Friday, December 19, 2008

~ a mould of note

These last weeks, my mentality has been feverishly occupied.

Many of my ideas have sunk, slowly, like a poisonous dustfall through the Glimmung’s phantasmagoric ocean, past the sunken cathedral of aeons past - and still deeper to that place where bad thoughts go to die.

But some have served to feed the ever burgeoning Encyclopaedia of Nonesuch. Choices for the name of my protagonist have been whittled down from about twenty to two: Alsus and Alsace. At present I am leaning towards the latter.

Alsace has a new tutor, a tall unsmiling man named Northy, who is more bodyguard than pedagogue - sent from afar by Alsace’s father, Ashen, as the political situation rapidly deteriorates. Touched while still a babe, Northy is formed from canon-tree wood. Another new character has emerged: Jequirity Pea, a girl from a local tribe of Emeraldim whose tattoos - with their eldritch geometries - strike to the heart of Alsace's’ sexual instinct. Jequirity is the only person with the ability to perceive Almathea, the blue spirit who walks behind Alsace. Jequirity, like all women of the Emeraldim has pale green teeth and an intriguing tablier Egyptien ...

But now, to the point:

Please observe this section of soft refrigerated tofu, abandoned for an indeterminate period in a zone reserved for non-preferred mustards, 99% fat-free French salad dressing, blue cheese salad dressing and Outback Brand lime, chilli and ginger sauce.

Mould comes in many colours - green, grey, blue etc. – which are often specific to the substance on which it grows. But upon this block of tofu there appeared an outcrop of almost fluorescent purple, which my camera could not perfectly reproduce. I made repeated attempts with different backgrounds, in various light conditions, but you’ll have to trust me that it was even brighter, even more purple and iridescent than it appears in these images.

Purple mould. Livid ultraviolet mould. Perhaps I have seen too little rancid tofu in my time, but I do find this extraordinary.

I ask myself, since the species appears so unnatural, could it perhaps be unnatural. Might some outrageous additive have spurred a providential mutation?

Further to the dreadful food-industry practices I described in a previous post, some recently announced Chinese food safety protocols have outlawed a swathe of other stomach-turning activities. Boron (among other things, an insecticide) has been used to increase the elasticity of meatballs and noodles. Formaldehyde and/or lye are routinely ‘added to water in which seafood is soaked to make the produce appear fresher and bigger’. Also banned, interestingly, is the traditional use of ‘an addictive substance made from the poppy plant ... used in hot pot, a Chinese dish where meat, vegetables and tofu are cooked at the table’.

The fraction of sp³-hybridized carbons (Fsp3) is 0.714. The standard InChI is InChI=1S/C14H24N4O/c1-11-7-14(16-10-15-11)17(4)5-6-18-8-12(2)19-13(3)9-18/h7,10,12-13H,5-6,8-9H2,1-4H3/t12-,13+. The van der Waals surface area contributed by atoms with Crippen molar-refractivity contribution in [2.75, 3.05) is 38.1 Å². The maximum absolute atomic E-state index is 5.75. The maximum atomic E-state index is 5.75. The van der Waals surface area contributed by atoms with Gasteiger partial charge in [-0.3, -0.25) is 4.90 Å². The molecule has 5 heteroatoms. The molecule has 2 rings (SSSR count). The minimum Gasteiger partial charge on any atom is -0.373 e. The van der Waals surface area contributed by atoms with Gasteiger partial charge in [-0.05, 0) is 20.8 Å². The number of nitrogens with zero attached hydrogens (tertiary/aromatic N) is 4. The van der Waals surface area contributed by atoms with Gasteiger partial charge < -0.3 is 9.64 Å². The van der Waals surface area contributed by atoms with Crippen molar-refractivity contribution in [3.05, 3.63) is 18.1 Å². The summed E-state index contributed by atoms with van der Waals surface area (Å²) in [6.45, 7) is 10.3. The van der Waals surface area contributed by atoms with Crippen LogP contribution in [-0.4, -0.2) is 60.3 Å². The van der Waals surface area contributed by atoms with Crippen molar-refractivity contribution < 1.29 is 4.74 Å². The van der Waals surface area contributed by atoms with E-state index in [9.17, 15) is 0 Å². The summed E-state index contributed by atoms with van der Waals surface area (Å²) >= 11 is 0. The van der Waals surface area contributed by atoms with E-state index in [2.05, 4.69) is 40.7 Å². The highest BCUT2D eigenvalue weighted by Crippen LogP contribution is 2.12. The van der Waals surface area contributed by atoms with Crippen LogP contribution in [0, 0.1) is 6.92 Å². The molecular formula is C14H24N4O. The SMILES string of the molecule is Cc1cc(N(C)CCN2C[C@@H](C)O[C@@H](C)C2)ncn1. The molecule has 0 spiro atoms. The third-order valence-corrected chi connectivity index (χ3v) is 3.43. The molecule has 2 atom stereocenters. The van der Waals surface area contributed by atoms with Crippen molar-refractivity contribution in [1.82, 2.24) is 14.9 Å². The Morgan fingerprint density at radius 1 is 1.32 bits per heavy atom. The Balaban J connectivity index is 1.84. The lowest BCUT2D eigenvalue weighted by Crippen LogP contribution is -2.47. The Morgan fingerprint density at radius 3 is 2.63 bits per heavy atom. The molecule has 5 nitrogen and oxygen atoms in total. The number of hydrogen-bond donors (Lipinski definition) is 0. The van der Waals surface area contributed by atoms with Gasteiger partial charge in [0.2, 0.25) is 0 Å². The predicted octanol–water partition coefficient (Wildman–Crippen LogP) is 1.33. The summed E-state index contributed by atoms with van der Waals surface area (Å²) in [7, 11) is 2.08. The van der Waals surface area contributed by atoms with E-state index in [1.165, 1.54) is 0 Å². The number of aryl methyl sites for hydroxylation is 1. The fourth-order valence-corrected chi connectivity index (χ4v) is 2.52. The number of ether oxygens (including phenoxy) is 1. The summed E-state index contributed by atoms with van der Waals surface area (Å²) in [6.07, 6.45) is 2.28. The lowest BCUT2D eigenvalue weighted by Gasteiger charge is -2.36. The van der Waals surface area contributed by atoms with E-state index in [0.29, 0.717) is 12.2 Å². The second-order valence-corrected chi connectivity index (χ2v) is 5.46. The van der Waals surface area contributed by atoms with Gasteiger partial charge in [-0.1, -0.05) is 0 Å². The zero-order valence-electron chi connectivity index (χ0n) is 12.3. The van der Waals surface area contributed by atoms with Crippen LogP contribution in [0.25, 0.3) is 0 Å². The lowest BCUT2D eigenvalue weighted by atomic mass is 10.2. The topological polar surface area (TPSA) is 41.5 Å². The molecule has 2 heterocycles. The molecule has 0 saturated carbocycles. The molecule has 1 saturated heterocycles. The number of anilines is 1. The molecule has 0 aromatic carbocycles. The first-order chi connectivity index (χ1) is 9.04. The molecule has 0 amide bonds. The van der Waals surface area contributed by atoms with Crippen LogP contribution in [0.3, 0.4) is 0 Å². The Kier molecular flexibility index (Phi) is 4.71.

In a culture where food colourings seem interchangeable with industrial dyes, increased regulation is certainly good news but, typically, I have veered from the subject of my post: this novel and uncommonly beautiful mycelium.

I won’t prattle on further, except to pose a series of questions.

Is the steady increase in the size of the strawberry a reflection on our society? Perhaps even on our humanity? What is the meaning behind our urge to force the species so far beyond its natural size? This very day, if one wished, one could go out and purchase a strawberry approaching the size of an apple. Why have we worked so hard to grant ourselves this dubious boon? What lies behind this strange imperative?

As the strawberry bloated under the devious hands of the food-scientists, initially the flavour did not keep pace – but now this hurdle seems to have been overcome. The hydrocephalic supermarket strains are becoming as sweet and densely-flavoured as the strawberries of yesteryear – though not, of course, the wild strawberry, which now tastes like an entirely different species.

As the concept of the punnet becomes increasingly ridiculous, broad trays of strawberries are becoming more common. Soon perhaps, we will purchase them in something akin to egg-cartons. Commercial Fruit Behemoths will develop a hardier skin, allowing the strawberry to enter the aisles, if not of golden delicious and fuji, then of the stone-fruit which it has already begun to dwarf.

And, as their genomes are mapped and turned inside-out, will raspberries and blueberries also become subject to the same process of forced gigantism?

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1 comment:

Special K said...

Pretty but inedible.

I lean more towards the lovely Fragaria vesca (or Poziomka pospolita) which seems to be in abundance, when in season, over in these central European woods. Taste is everything.